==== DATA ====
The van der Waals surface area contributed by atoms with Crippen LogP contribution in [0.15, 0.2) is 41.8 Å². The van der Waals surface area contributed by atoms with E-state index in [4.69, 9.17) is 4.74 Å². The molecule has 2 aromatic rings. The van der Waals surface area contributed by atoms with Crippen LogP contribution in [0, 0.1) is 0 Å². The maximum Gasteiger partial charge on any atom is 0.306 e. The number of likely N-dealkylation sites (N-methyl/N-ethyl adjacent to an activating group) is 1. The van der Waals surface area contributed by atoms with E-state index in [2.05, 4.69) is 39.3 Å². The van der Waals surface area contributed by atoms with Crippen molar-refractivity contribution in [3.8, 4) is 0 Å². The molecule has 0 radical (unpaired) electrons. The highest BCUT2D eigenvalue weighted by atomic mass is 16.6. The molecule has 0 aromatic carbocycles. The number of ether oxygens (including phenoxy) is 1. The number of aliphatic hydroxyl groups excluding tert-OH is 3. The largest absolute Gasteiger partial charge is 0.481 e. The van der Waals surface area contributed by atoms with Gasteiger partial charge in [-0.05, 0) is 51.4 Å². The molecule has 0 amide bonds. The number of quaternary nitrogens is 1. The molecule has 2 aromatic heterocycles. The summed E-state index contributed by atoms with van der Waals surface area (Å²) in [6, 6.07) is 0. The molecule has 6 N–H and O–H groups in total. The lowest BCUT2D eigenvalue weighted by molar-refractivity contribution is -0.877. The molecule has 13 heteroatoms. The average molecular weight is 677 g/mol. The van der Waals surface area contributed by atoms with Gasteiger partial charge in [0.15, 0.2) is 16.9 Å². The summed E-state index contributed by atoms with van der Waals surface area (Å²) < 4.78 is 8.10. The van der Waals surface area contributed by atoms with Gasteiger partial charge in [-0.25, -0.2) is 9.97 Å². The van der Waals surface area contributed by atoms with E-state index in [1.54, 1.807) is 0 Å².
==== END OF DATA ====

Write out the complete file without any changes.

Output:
The van der Waals surface area contributed by atoms with Crippen LogP contribution in [0.15, 0.2) is 41.8 Å². The van der Waals surface area contributed by atoms with E-state index in [4.69, 9.17) is 4.74 Å². The molecule has 2 aromatic rings. The van der Waals surface area contributed by atoms with Crippen LogP contribution in [0, 0.1) is 0 Å². The maximum Gasteiger partial charge on any atom is 0.306 e. The number of likely N-dealkylation sites (N-methyl/N-ethyl adjacent to an activating group) is 1. The van der Waals surface area contributed by atoms with E-state index in [2.05, 4.69) is 39.3 Å². The van der Waals surface area contributed by atoms with Crippen molar-refractivity contribution in [3.8, 4) is 0 Å². The molecule has 0 radical (unpaired) electrons. The highest BCUT2D eigenvalue weighted by atomic mass is 16.6. The molecule has 0 aromatic carbocycles. The number of ether oxygens (including phenoxy) is 1. The number of aliphatic hydroxyl groups excluding tert-OH is 3. The largest absolute Gasteiger partial charge is 0.481 e. The van der Waals surface area contributed by atoms with Gasteiger partial charge in [-0.05, 0) is 51.4 Å². The molecule has 0 amide bonds. The number of quaternary nitrogens is 1. The molecule has 2 aromatic heterocycles. The summed E-state index contributed by atoms with van der Waals surface area (Å²) in [6, 6.07) is 0. The molecule has 6 N–H and O–H groups in total. The lowest BCUT2D eigenvalue weighted by molar-refractivity contribution is -0.877. The molecule has 13 heteroatoms. The average molecular weight is 677 g/mol. The van der Waals surface area contributed by atoms with Gasteiger partial charge in [0.15, 0.2) is 16.9 Å². The summed E-state index contributed by atoms with van der Waals surface area (Å²) < 4.78 is 8.10. The van der Waals surface area contributed by atoms with Gasteiger partial charge in [-0.25, -0.2) is 9.97 Å². The van der Waals surface area contributed by atoms with E-state index in [1.54, 1.807) is 0 Å².